Nothing is More Interesting than Rapamycin

March 14, 2016

Nothing is More Interesting than Rapamycin 

 Reference: AntiOxid and Redox Signal 2015, Chris Kresser Podcast, Nature 

 Published:  March 14, 2016 

 Rapamycin? Sounds like an antibiotic. It is! And it might be the most interesting antibiotic ever.   What makes it interesting is that it impacts the mTOR pathway, which is the most primitive pathway of metabolism of all, applying to virtually every living creature. (mTOR means “mechanistic target of rapamycin”)   

Rapamycin is the only known chemical that modulates aging in all four model species: yeast, worm, flies and mammals. Rapamycin is so named because it was found on the island Rapa Nui, which is what natives call Easter Island. The strain of Streptomyces (an actinomycetes) in which it was found was unique to Easter Island. A research group from McGill University went there looking for new strains of actinos from which to extract antibiotics.   Suren Sehgal was the researcher working for Ayerst Labs who isolated it and found it to be an amazing cure for athlete’s foot. But Ayerst Lab went belly up so Sehgal saved the rapamycin and hid it in his freezer until Wyeth Labs bought out the rights of the company. 

 But it was not until the early 90s that a PhD student named David Sabitini doing research on stroke reperfusion used rapamycin as a control drug. He refused to do the easy study that his supervisor wanted him to work on, and instead went off on a tangent. Sabitini wanted to figure out just how rapamycin worked, and ended up discovering the mTOR protein complex.   

MTOR turns out to be a master regulator of protein translation, cell growth, and proliferation.   And for a whole host of reasons, these actions end up being smack dab in the middle of understanding how cancer gets out of sync, and how aging wears us down. So, just how does rapamycin work?   

How does mTOR work? Rapamycin works by flipping a switch in cells that sense nutrients in the environment. The cells think they are starving. Crisis! Hunker down and go into slow mode. Sabatini also found RAPTOR, (rapamycin associated protein) that regulates cell size in response to the level of environmental food supply. And then there is GβL that regulates how Raptor and mTOR interact. There is mTORC1 and mTORC2 which are in different tissues in different concentrations, but all on the same theme.   We now have a chemical that induces resistance to aging through the same pathway as calorie restriction. Calorie restriction only works well if started at birth.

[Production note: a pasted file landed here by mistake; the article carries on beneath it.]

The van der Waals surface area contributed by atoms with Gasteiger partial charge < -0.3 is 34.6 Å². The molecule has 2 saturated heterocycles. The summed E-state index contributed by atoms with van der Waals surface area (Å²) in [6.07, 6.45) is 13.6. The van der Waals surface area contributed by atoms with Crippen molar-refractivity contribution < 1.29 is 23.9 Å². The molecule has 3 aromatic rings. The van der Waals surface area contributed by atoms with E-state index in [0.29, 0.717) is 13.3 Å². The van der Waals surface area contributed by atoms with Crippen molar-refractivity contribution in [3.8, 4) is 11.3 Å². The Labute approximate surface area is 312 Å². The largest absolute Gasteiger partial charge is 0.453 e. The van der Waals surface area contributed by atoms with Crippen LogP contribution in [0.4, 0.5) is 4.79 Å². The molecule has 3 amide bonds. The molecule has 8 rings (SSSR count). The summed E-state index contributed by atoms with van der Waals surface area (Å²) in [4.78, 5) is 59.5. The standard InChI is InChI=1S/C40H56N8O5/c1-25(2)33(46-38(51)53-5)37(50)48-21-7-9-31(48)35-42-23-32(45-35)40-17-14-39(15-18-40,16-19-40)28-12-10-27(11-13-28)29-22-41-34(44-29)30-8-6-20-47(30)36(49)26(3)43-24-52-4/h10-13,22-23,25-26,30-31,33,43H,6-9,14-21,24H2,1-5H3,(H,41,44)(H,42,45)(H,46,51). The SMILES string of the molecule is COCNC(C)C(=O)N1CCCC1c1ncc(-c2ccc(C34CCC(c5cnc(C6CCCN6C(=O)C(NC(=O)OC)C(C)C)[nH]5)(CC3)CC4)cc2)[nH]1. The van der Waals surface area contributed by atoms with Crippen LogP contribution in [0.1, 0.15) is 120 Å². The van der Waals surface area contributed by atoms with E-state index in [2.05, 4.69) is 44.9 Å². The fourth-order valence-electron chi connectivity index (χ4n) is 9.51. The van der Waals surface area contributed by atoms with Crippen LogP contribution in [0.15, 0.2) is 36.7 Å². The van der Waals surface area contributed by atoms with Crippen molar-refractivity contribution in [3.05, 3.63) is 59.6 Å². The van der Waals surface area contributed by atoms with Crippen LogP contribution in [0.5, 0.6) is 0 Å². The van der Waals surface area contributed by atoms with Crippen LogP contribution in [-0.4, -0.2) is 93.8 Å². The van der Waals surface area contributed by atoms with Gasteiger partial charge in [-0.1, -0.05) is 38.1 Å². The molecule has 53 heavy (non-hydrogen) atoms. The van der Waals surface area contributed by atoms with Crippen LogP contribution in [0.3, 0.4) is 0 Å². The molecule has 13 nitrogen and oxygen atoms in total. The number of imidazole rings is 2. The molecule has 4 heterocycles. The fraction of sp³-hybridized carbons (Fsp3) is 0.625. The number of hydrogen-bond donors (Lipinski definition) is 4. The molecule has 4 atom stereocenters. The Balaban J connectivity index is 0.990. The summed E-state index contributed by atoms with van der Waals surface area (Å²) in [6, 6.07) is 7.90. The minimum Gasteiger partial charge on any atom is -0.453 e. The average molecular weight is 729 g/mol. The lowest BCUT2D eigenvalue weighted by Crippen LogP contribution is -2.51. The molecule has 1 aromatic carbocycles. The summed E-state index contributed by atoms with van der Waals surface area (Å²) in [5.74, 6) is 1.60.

Rapamycin adds its benefit when ever it’s started. Just what could Rapamycin do for us? Right now, we aren’t really sure except that it is an amazing research tool that is helping unpack the complexities of human biology. In mice we know that intermittent dosing of rapamycin prolongs life substantially, mimicking calorie restriction. We do know that nutrient manipulation in cancer is incredibly powerful, and this approach may lead us to a path that confirms exactly how that works. 

 WWW. What will work for me? The clear message is that calorie restriction slows down aging. We know that autophagy (cleaning out old, used up cells) is enhanced by calorie restriction, and it’s effect is accelerated by rapamycin. That is something everyone should be interested in because lousy autophagy is central to Alzheimer’s. And green tea (EGCG) inhibits mTOR. That’s part of its effect on cancer. So, I’m paying attention to mTOR. I’ve almost switched all my tea to green. Thought you should too. Eventually, we may all be taking it as our morning mTOR stimulation.   

 Pop Quiz

  1. Rapamycin was named after a fungus found on Easter Island? T or F              Answer: That’s it, Rapa Nui
  1. Rapamycin is a powerful anti-fungal antibiotic that appears to block your body’s sensor of calories? T or F                  Answer: Perfect.                                                                                                                   
  1. MTOR is the protein complex that inhibits rapamycin. T or F                  Answer:  False. mTor is one of several proteins that rapamycin inhibits. That’s vice versa.
  1. Rapamycin induces longer life in every model of animal it’s been studied, from yeast to mammals. T or F                  Answer:  True
  1. Calorie restriction can prolong life? T or F                  Asnwer:  True, but probably more effectively starting earlier than later.
  1. Rapamycin may have beneficial effects on aging, cancer, Alzheimer’s, diabetes? T or F             Answer:  True.